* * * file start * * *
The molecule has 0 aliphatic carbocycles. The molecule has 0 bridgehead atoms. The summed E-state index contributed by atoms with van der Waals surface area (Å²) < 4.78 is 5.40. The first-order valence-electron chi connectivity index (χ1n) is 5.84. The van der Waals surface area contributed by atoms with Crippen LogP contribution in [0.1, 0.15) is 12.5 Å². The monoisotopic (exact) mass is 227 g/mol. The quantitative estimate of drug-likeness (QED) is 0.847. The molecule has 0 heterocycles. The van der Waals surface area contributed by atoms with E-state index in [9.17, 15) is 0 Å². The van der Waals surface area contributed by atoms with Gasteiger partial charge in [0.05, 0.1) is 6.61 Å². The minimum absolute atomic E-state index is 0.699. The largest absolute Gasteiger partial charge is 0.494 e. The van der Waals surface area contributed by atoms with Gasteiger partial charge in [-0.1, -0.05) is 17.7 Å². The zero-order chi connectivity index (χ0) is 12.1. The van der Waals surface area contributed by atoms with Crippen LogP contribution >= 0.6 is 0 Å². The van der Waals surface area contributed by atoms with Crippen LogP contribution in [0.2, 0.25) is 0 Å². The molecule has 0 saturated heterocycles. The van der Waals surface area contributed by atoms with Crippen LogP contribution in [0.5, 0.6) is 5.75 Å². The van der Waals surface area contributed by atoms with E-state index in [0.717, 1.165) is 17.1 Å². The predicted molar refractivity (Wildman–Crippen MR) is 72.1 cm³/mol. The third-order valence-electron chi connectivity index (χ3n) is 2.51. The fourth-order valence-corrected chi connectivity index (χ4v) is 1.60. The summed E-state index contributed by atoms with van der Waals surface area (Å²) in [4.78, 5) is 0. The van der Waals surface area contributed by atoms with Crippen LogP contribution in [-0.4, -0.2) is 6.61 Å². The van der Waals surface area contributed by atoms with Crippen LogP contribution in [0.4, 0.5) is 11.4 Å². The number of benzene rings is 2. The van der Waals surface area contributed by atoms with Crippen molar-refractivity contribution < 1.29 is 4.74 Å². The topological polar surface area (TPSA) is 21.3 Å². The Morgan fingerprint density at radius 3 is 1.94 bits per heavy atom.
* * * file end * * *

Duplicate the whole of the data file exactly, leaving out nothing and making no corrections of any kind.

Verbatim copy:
The molecule has 0 aliphatic carbocycles. The molecule has 0 bridgehead atoms. The summed E-state index contributed by atoms with van der Waals surface area (Å²) < 4.78 is 5.40. The first-order valence-electron chi connectivity index (χ1n) is 5.84. The van der Waals surface area contributed by atoms with Crippen LogP contribution in [0.1, 0.15) is 12.5 Å². The monoisotopic (exact) mass is 227 g/mol. The quantitative estimate of drug-likeness (QED) is 0.847. The molecule has 0 heterocycles. The van der Waals surface area contributed by atoms with E-state index in [9.17, 15) is 0 Å². The van der Waals surface area contributed by atoms with Gasteiger partial charge in [0.05, 0.1) is 6.61 Å². The minimum absolute atomic E-state index is 0.699. The largest absolute Gasteiger partial charge is 0.494 e. The van der Waals surface area contributed by atoms with Gasteiger partial charge in [-0.1, -0.05) is 17.7 Å². The zero-order chi connectivity index (χ0) is 12.1. The van der Waals surface area contributed by atoms with Crippen LogP contribution >= 0.6 is 0 Å². The van der Waals surface area contributed by atoms with Crippen LogP contribution in [0.2, 0.25) is 0 Å². The molecule has 0 saturated heterocycles. The van der Waals surface area contributed by atoms with Crippen LogP contribution in [0.5, 0.6) is 5.75 Å². The van der Waals surface area contributed by atoms with E-state index in [0.717, 1.165) is 17.1 Å². The predicted molar refractivity (Wildman–Crippen MR) is 72.1 cm³/mol. The third-order valence-electron chi connectivity index (χ3n) is 2.51. The fourth-order valence-corrected chi connectivity index (χ4v) is 1.60. The summed E-state index contributed by atoms with van der Waals surface area (Å²) in [4.78, 5) is 0. The van der Waals surface area contributed by atoms with Crippen LogP contribution in [-0.4, -0.2) is 6.61 Å². The van der Waals surface area contributed by atoms with Crippen LogP contribution in [0.4, 0.5) is 11.4 Å². The number of benzene rings is 2. The van der Waals surface area contributed by atoms with Crippen molar-refractivity contribution < 1.29 is 4.74 Å². The topological polar surface area (TPSA) is 21.3 Å². The Morgan fingerprint density at radius 3 is 1.94 bits per heavy atom.